Young Samuel Clemens came to the Nevada Territory with his Brother, Orion, by stagecoach in 1861. For several years, Sam tried his hand at different vocations, searching for one that did not require much physical effort to perform. These included prospecting, mining, logging and newspaper reporting for Virginia City’s Territorial Enterprise, where Samuel Clemens worked when he changed his name to Mark Twain. In 1874, Mark Twain wrote his classic book about his adventures in Nevada, Roughing It.
One of the first ventures attempted by Twain was in September, 1861 when he and a friend named John Kinney noticed there was a demand for timber and firewood in the booming Nevada Territory. Twain and Kinney decided to cash in on the industry and stake out a timber claim at Lake Bigler (Tahoe) west of Carson City and become timber barons.
The two barons did not even own horses, so they hiked up the trail to stake their claim in the forest along the lakeshore, intending to get rich on the venture as timber demand soared. Very few of the landmarks Twain described in the book had names we would recognize today. There were only descriptions of topographic features and some highly exaggerated estimations of mountain elevations. Also, Twain was writing from memory about things that had happened thirteen years previously.
Several subsequent researchers have attempted to determine the route taken by Twain and Kinney to the lumber camp and determine its exact location. As usually happens with Twain’s writing, historical accuracy is often sacrificed for humor and the creation of an interesting story.
It appears to me that the pair hiked up a route that followed close to modern U.S. Hwy. 50 over Spooner Summit and down to the Glenbrook area. When they reached the lakeshore, they found an abandoned skiff and used it to row around what is now known as Deadman Point to a place known as Skunk Harbor, a distance of three miles. There they discovered the timber claim that had been staked out by Territorial Governor James Nye and his brother, John. Twain and Kinney knew of these men and their associates and referred to them as “The Irish Brigade.”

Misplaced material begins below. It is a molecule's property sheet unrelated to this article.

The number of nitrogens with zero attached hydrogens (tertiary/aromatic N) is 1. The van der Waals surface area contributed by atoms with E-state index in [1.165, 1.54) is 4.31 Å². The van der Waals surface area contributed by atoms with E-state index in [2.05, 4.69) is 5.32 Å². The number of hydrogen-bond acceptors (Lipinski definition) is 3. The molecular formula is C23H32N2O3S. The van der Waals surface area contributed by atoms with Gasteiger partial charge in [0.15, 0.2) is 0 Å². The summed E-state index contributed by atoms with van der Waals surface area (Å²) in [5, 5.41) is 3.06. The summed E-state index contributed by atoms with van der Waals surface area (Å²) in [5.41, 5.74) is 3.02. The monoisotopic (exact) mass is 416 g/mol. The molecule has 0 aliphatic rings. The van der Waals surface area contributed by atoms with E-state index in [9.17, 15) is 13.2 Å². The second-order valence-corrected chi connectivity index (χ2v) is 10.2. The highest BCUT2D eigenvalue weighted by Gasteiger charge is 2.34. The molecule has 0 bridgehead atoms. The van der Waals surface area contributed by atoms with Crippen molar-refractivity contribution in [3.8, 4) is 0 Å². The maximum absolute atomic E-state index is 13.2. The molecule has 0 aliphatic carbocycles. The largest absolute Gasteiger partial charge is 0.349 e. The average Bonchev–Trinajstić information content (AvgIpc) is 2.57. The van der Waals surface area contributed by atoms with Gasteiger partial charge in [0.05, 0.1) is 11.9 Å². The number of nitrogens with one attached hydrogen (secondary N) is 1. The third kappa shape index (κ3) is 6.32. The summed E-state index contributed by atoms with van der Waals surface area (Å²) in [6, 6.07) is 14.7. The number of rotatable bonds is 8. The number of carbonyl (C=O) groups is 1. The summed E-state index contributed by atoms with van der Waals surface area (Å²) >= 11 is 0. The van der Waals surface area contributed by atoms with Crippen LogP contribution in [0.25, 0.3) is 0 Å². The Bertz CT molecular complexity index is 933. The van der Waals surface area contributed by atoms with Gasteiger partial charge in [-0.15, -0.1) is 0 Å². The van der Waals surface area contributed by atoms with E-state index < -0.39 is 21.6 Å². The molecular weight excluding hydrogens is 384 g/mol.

The wannabe timber barons spent the night at the Nye camp and helped themselves to some supplies they found stashed away in storage. They then rowed the skiff another three miles north to a place with a nice little cove, and set up a camp of their own. Twain and Kinney set about marking the perimeter of an area of 300 acres and pinning “Notices” on trees. They cut down six trees and let them fall along the boundary to indicate the extent of the claim. Since law required a cabin be built, they constructed a brush lean-to shelter.
y The Nevada Board on Geographic Names has recommended to the U.S. Board on Domestic Geographic Names that it should approve naming the little cove just north of Thunderbird Lodge “Sam Clemens Cove,” in honor of the visit made there some century-and-a-half ago by the young man who would within 18 months become Mark Twain. The name can now be used on maps.
In Part 2 of the story I will tell how Twain and Kinney accidentally set a forest fire that destroyed their timber claim.
This article is by Dayton Author and Historian, Dennis Cassinelli, who can be contacted on his blog at denniscassinelli.com. All Dennis’ books sold through this publication will be at a 50% discount plus $3.00 for each shipment for postage and packaging.